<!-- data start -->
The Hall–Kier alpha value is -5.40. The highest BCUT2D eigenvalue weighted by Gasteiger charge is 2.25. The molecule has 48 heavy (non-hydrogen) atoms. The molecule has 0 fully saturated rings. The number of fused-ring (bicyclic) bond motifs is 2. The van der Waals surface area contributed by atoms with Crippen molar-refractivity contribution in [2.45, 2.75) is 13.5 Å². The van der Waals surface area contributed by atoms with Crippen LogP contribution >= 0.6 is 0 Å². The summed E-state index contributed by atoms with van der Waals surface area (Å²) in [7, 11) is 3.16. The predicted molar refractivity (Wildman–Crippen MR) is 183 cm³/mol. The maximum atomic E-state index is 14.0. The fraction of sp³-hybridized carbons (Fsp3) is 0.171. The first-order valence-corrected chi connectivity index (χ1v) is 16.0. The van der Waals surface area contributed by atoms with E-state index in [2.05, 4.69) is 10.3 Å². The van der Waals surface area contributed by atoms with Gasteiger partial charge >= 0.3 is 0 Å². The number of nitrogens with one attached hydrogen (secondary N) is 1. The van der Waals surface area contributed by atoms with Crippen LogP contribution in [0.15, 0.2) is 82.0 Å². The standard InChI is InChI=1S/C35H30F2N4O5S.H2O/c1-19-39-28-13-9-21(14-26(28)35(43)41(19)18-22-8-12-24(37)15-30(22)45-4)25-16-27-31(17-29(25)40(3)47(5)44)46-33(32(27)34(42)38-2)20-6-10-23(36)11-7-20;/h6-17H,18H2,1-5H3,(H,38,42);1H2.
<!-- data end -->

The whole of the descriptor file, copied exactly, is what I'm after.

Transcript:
The Hall–Kier alpha value is -5.40. The highest BCUT2D eigenvalue weighted by Gasteiger charge is 2.25. The molecule has 48 heavy (non-hydrogen) atoms. The molecule has 0 fully saturated rings. The number of fused-ring (bicyclic) bond motifs is 2. The van der Waals surface area contributed by atoms with Crippen molar-refractivity contribution in [2.45, 2.75) is 13.5 Å². The van der Waals surface area contributed by atoms with Crippen LogP contribution >= 0.6 is 0 Å². The summed E-state index contributed by atoms with van der Waals surface area (Å²) in [7, 11) is 3.16. The predicted molar refractivity (Wildman–Crippen MR) is 183 cm³/mol. The maximum atomic E-state index is 14.0. The fraction of sp³-hybridized carbons (Fsp3) is 0.171. The first-order valence-corrected chi connectivity index (χ1v) is 16.0. The van der Waals surface area contributed by atoms with E-state index in [2.05, 4.69) is 10.3 Å². The van der Waals surface area contributed by atoms with Gasteiger partial charge >= 0.3 is 0 Å². The number of nitrogens with one attached hydrogen (secondary N) is 1. The van der Waals surface area contributed by atoms with Crippen LogP contribution in [0.15, 0.2) is 82.0 Å². The standard InChI is InChI=1S/C35H30F2N4O5S.H2O/c1-19-39-28-13-9-21(14-26(28)35(43)41(19)18-22-8-12-24(37)15-30(22)45-4)25-16-27-31(17-29(25)40(3)47(5)44)46-33(32(27)34(42)38-2)20-6-10-23(36)11-7-20;/h6-17H,18H2,1-5H3,(H,38,42);1H2.